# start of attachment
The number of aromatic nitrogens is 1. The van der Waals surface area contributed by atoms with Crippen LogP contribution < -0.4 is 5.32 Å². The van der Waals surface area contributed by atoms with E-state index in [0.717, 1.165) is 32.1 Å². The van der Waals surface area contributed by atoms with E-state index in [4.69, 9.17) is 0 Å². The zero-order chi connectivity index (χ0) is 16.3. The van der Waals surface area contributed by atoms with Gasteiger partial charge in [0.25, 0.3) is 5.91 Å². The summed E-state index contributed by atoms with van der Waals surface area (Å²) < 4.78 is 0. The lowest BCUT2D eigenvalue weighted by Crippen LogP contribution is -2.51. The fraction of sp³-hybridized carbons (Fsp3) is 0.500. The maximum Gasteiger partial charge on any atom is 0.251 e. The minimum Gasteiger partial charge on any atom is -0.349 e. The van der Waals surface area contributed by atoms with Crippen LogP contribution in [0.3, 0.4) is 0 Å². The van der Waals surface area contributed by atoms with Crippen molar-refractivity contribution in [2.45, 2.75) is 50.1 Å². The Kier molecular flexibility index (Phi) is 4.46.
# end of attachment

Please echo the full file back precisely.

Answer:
The number of aromatic nitrogens is 1. The van der Waals surface area contributed by atoms with Crippen LogP contribution < -0.4 is 5.32 Å². The van der Waals surface area contributed by atoms with E-state index in [0.717, 1.165) is 32.1 Å². The van der Waals surface area contributed by atoms with E-state index in [4.69, 9.17) is 0 Å². The zero-order chi connectivity index (χ0) is 16.3. The van der Waals surface area contributed by atoms with Gasteiger partial charge in [0.25, 0.3) is 5.91 Å². The summed E-state index contributed by atoms with van der Waals surface area (Å²) < 4.78 is 0. The lowest BCUT2D eigenvalue weighted by Crippen LogP contribution is -2.51. The fraction of sp³-hybridized carbons (Fsp3) is 0.500. The maximum Gasteiger partial charge on any atom is 0.251 e. The minimum Gasteiger partial charge on any atom is -0.349 e. The van der Waals surface area contributed by atoms with Crippen LogP contribution in [0.3, 0.4) is 0 Å². The van der Waals surface area contributed by atoms with Crippen molar-refractivity contribution in [2.45, 2.75) is 50.1 Å². The Kier molecular flexibility index (Phi) is 4.46.